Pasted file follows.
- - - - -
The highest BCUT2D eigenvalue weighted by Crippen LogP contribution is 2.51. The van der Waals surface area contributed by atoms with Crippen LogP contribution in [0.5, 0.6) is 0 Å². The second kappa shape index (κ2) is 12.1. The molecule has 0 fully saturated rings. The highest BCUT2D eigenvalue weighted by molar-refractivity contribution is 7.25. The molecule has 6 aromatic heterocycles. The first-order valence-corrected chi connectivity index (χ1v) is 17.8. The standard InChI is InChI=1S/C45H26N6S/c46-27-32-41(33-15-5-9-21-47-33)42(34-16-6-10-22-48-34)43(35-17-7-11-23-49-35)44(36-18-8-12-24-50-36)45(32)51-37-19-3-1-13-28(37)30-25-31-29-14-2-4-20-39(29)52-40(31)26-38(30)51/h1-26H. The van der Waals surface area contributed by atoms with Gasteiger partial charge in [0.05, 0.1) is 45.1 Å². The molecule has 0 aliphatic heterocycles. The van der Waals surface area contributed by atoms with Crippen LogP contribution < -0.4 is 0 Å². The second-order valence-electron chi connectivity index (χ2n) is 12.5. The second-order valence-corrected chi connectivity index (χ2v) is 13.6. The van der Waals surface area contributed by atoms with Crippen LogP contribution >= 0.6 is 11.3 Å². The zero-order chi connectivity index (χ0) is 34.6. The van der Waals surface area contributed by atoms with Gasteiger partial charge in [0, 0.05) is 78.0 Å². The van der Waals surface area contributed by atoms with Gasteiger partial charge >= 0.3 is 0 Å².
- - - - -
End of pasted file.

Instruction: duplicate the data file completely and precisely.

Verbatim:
The highest BCUT2D eigenvalue weighted by Crippen LogP contribution is 2.51. The van der Waals surface area contributed by atoms with Crippen LogP contribution in [0.5, 0.6) is 0 Å². The second kappa shape index (κ2) is 12.1. The molecule has 0 fully saturated rings. The highest BCUT2D eigenvalue weighted by molar-refractivity contribution is 7.25. The molecule has 6 aromatic heterocycles. The first-order valence-corrected chi connectivity index (χ1v) is 17.8. The standard InChI is InChI=1S/C45H26N6S/c46-27-32-41(33-15-5-9-21-47-33)42(34-16-6-10-22-48-34)43(35-17-7-11-23-49-35)44(36-18-8-12-24-50-36)45(32)51-37-19-3-1-13-28(37)30-25-31-29-14-2-4-20-39(29)52-40(31)26-38(30)51/h1-26H. The van der Waals surface area contributed by atoms with Gasteiger partial charge in [0.05, 0.1) is 45.1 Å². The molecule has 0 aliphatic heterocycles. The van der Waals surface area contributed by atoms with Crippen LogP contribution < -0.4 is 0 Å². The second-order valence-electron chi connectivity index (χ2n) is 12.5. The second-order valence-corrected chi connectivity index (χ2v) is 13.6. The van der Waals surface area contributed by atoms with Crippen LogP contribution >= 0.6 is 11.3 Å². The zero-order chi connectivity index (χ0) is 34.6. The van der Waals surface area contributed by atoms with Gasteiger partial charge in [0, 0.05) is 78.0 Å². The van der Waals surface area contributed by atoms with Gasteiger partial charge >= 0.3 is 0 Å².